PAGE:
Dunbar, a retelling of King Lear, is part of the Hogarth Shakespeare series. Edward St Aubyn sets the story in the present with the King Lear character as a media mogul, Dunbar (shades of Rupert Murdoch?).
Dunbar is in an old people’s home, where he has been put by his daughters, Megan and Abigail. Although he had handed over his media empire to the two women, he has kept some control. Megan and Abigail want to take over the empire completely. So they persuade his physician, Dr. Bob with whom they are both having an affair, to medicate Dunbar and keep him mentally incapacitated.
However, it isn’t so easy to outwit Dunbar. He manages to escape from the home with some help from Peter, an alcoholic comedian. It is the middle of winter, and the two men eventually part ways, Peter heading back to the comfort of a pub and Dunbar trying to make it over the pass so he can wrest his empire back from his daughters.
Megan and Abigail, informed by the home that their father has escaped, are desperate to find him. The knives are out: they want Dunbar dead. But his youngest daughter Florence, Dunbar’s child with Catherine, his second wife who died in a car accident, is also looking for him. Florence had turned her back on Dunbar’s wealth and power, something he took personally, and the two haven’t spoken in years. Now Dunbar starts to realize that she is one of the few who actually cares about him.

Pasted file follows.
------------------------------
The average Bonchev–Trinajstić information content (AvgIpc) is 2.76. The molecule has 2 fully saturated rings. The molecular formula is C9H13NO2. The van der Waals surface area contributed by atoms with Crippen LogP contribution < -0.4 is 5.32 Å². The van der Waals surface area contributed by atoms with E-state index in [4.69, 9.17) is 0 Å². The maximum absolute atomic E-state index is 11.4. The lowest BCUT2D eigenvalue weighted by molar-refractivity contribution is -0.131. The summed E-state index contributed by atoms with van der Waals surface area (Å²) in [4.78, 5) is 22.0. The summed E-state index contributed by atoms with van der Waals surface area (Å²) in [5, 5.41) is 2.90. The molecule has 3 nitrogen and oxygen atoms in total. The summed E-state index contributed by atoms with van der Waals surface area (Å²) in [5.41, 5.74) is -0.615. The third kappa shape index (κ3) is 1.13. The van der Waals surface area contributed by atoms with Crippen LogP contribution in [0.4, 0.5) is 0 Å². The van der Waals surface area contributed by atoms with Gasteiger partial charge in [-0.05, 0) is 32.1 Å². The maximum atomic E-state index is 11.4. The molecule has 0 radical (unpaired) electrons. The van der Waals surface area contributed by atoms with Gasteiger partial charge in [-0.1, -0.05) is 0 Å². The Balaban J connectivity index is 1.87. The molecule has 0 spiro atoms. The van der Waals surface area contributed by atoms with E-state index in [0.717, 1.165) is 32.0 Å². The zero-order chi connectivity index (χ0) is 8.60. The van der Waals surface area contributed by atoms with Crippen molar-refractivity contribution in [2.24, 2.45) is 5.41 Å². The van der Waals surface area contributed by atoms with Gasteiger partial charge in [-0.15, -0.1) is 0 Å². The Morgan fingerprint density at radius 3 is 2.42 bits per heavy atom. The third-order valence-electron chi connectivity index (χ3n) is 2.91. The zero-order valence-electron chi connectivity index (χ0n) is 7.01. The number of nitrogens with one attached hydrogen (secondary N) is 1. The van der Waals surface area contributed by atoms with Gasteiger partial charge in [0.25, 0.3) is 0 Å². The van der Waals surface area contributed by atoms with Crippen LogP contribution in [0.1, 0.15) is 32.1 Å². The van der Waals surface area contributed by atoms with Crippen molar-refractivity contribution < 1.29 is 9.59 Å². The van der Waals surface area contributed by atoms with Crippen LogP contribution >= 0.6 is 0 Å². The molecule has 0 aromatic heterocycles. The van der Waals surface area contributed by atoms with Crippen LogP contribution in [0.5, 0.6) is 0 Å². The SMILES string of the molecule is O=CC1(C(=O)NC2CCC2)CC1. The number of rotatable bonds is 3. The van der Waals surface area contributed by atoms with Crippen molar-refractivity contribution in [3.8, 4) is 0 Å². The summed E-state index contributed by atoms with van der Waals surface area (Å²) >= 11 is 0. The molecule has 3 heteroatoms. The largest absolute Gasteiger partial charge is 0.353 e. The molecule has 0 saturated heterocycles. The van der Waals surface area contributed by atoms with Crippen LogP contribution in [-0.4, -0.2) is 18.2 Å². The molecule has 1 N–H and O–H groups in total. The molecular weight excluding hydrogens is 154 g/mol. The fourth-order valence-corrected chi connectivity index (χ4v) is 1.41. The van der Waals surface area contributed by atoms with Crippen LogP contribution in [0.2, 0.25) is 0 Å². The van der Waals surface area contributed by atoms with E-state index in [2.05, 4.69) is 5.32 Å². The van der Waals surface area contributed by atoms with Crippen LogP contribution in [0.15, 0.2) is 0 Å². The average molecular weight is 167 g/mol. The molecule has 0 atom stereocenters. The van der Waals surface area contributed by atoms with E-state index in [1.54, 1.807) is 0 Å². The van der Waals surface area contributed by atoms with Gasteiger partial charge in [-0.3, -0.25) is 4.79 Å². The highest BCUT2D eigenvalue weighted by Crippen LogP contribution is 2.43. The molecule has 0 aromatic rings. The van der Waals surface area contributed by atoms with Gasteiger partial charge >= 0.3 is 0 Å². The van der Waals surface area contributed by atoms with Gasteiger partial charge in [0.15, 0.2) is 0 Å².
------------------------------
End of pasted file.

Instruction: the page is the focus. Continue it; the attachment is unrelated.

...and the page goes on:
Although we know the way the story plays out, Edward St Aubyn keeps us engaged to the end. But the only interesting character in the book is Dunbar himself. St Aubyn paints a convincing portrait of a man who was once respected and feared, a man who is used to having his way, but who is now floundering, trying to find his way out of the fog that envelops his mind.
The other characters are fairly two-dimensional. Abigail and Megan, the Regan and Goneril characters, are so consistently awful that they are cartoonish, and at some point towards the end I stopped believing in them. Florence, the Cordelia character, is a little too good.
St Aubyn sticks quite closely to the play but I found the book a little superficial. There have been novels based on King Lear in the past which have really delved into the dynamics between the characters (Jane Smiley’s A Thousand Acres comes to mind). This was more of a quick read, and I didn’t find it as engaging as the others in this series (see footnote below).
 Dunbar is part of a series commissioned by Hogarth Press, a contemporary reimagining of Shakespeare’s plays. Also reviewed on this site: Jeanette Winterson’s reworking of The Winter’s Tale,The Gap of Time; Margaret Atwood’s reworking of The Tempest, Hag-Seed; and Jo Nesbo’s Macbeth.